Find Out What Kind of Cousins You Are in Four Steps

Find Out What Kind of Cousins You Are in Four Steps

Fourth cousins? Third cousins two times removed? Figure out exactly how you're related to cousin-so-and-so in four steps.

Feel like you need a calculus equation to figure out exactly how you’re related to cousin so-and-so from your mom’s great-grandmother’s brother’s line? Let us simplify things.
What kind of cousins you are depends on the most recent ancestor you share with your relative. First cousins share grandparents. Second cousins share great-grandparents, third cousins share great-great-grandparents, and so on. Add a “great” for each generation away from the common ancestor.
Things get trickier when you’re talking about removed cousins. Each “removal” signifies one generation of difference between the two cousins. Your first cousin’s child is your first cousin once removed. Your first cousin’s grandchild is your first cousin twice removed. For example, Ann and Bea, who met at a genealogical society meeting, should follow these steps to determine their cousin relationship:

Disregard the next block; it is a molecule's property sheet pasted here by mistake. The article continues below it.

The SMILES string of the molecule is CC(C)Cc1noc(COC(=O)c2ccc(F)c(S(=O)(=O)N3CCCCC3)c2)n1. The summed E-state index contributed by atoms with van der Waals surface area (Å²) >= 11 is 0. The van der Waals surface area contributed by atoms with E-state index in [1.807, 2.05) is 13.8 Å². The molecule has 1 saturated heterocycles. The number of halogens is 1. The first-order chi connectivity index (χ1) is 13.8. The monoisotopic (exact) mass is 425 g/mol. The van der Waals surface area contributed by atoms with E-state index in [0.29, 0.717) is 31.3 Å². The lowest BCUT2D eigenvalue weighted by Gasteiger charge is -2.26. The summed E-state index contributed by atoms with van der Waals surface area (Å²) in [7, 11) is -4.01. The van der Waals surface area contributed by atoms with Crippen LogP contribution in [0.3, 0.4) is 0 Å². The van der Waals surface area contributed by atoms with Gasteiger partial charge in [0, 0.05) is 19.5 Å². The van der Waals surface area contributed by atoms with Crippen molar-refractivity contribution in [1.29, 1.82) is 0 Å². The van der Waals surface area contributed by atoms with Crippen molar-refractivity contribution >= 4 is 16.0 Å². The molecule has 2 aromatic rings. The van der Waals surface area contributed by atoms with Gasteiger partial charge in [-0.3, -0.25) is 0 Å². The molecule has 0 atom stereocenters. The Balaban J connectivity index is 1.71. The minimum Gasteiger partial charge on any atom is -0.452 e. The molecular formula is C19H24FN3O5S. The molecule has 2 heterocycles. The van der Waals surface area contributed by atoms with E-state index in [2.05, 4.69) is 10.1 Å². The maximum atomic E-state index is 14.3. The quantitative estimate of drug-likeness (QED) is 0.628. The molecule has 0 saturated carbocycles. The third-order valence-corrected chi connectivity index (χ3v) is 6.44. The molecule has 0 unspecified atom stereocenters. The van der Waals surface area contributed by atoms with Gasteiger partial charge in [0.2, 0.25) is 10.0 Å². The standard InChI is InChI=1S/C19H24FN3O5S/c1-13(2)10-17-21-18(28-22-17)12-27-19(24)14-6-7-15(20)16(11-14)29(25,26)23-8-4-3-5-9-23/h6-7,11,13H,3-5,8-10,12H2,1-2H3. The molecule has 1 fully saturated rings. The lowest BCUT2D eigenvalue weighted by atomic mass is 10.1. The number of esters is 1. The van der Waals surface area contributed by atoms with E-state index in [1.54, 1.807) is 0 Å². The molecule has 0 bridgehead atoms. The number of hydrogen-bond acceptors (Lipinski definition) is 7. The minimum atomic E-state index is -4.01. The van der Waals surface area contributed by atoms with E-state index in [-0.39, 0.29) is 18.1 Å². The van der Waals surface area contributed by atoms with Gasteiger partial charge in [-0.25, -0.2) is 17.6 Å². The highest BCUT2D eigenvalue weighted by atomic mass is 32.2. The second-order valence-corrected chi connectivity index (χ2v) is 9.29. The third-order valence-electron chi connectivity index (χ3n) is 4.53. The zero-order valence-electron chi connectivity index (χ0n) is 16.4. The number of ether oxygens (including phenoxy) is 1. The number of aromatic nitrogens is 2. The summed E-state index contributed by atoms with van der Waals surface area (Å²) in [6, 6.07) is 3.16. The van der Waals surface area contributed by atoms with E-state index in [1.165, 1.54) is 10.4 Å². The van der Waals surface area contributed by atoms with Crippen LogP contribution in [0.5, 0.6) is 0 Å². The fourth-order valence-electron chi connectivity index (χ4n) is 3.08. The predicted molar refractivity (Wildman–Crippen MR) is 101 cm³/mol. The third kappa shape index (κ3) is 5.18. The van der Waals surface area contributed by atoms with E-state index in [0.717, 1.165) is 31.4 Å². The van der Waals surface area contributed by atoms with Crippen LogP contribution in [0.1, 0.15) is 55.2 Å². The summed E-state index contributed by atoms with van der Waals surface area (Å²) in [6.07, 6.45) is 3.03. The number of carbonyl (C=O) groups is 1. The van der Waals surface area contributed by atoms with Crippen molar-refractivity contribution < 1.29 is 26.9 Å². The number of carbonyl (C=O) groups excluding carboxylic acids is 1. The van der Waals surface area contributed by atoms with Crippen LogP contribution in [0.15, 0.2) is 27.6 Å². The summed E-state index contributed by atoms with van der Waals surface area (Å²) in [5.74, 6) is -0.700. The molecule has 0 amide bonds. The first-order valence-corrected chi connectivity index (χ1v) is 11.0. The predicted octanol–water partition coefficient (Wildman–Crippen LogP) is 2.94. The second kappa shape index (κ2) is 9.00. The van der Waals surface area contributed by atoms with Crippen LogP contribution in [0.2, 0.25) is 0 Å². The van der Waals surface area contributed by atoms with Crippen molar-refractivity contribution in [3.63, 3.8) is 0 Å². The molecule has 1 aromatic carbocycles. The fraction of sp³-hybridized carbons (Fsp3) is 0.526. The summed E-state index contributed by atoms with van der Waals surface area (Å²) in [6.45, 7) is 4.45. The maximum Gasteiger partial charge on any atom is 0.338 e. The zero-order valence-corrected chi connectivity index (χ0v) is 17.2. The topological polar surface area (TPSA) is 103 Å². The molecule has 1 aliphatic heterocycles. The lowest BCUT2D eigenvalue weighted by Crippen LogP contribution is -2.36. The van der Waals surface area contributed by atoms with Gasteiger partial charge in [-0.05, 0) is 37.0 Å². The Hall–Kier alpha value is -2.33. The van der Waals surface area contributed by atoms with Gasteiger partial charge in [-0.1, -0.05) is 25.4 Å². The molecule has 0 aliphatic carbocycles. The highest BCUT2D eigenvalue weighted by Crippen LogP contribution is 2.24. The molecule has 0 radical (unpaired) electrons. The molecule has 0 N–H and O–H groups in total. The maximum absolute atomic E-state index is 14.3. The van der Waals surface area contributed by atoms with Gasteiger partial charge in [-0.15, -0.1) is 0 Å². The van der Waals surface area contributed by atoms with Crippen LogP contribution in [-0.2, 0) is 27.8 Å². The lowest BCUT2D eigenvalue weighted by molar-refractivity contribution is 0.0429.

1. Identify the most recent ancestor. For Ann and Bea, let’s say it’s James Eugene Harding, born in 1850.
2. Determine each cousin’s relationship to that ancestor. Ann and Bea determined that James is Ann’s great-great-grandfather and Bea’s fourth-great-grandfather.
3. “Equalize” the cousins at the level of the one closest to the common ancestor. Equalizing the cousins at Ann’s level would make them third cousins.
4. Add one “removed” for each difference in generations between the cousins. Two “greats” separate Ann and Bea—they’re third cousins twice removed.
Still confused? Download our free PDF relationship chart or use the cousin calculator.
From the May/June 2015 Family Tree Magazine

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